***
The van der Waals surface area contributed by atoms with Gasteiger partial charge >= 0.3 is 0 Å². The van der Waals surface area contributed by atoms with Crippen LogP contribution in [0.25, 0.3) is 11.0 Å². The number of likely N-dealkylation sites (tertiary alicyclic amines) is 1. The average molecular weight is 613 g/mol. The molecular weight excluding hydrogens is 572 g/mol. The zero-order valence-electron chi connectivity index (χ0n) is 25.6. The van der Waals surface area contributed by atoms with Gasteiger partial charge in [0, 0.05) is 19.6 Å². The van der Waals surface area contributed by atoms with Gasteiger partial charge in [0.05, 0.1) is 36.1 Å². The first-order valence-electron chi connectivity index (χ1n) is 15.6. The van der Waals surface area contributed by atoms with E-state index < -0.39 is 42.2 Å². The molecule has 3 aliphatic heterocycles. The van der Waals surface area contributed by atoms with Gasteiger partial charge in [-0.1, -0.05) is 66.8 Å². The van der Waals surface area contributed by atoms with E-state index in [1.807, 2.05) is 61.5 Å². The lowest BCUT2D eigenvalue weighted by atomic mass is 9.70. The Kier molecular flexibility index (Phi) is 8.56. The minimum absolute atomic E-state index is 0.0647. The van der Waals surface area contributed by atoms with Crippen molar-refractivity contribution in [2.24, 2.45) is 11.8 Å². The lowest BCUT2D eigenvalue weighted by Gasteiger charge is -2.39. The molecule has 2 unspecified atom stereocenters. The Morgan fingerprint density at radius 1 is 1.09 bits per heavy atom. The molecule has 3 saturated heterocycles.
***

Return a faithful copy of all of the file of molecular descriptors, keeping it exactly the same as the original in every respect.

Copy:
The van der Waals surface area contributed by atoms with Gasteiger partial charge >= 0.3 is 0 Å². The van der Waals surface area contributed by atoms with Crippen LogP contribution in [0.25, 0.3) is 11.0 Å². The number of likely N-dealkylation sites (tertiary alicyclic amines) is 1. The average molecular weight is 613 g/mol. The molecular weight excluding hydrogens is 572 g/mol. The zero-order valence-electron chi connectivity index (χ0n) is 25.6. The van der Waals surface area contributed by atoms with Gasteiger partial charge in [0, 0.05) is 19.6 Å². The van der Waals surface area contributed by atoms with Gasteiger partial charge in [0.05, 0.1) is 36.1 Å². The first-order valence-electron chi connectivity index (χ1n) is 15.6. The van der Waals surface area contributed by atoms with E-state index < -0.39 is 42.2 Å². The molecule has 3 aliphatic heterocycles. The van der Waals surface area contributed by atoms with Gasteiger partial charge in [-0.1, -0.05) is 66.8 Å². The van der Waals surface area contributed by atoms with E-state index in [1.807, 2.05) is 61.5 Å². The lowest BCUT2D eigenvalue weighted by atomic mass is 9.70. The Kier molecular flexibility index (Phi) is 8.56. The minimum absolute atomic E-state index is 0.0647. The van der Waals surface area contributed by atoms with Crippen molar-refractivity contribution in [2.24, 2.45) is 11.8 Å². The lowest BCUT2D eigenvalue weighted by Gasteiger charge is -2.39. The molecule has 2 unspecified atom stereocenters. The Morgan fingerprint density at radius 1 is 1.09 bits per heavy atom. The molecule has 3 saturated heterocycles.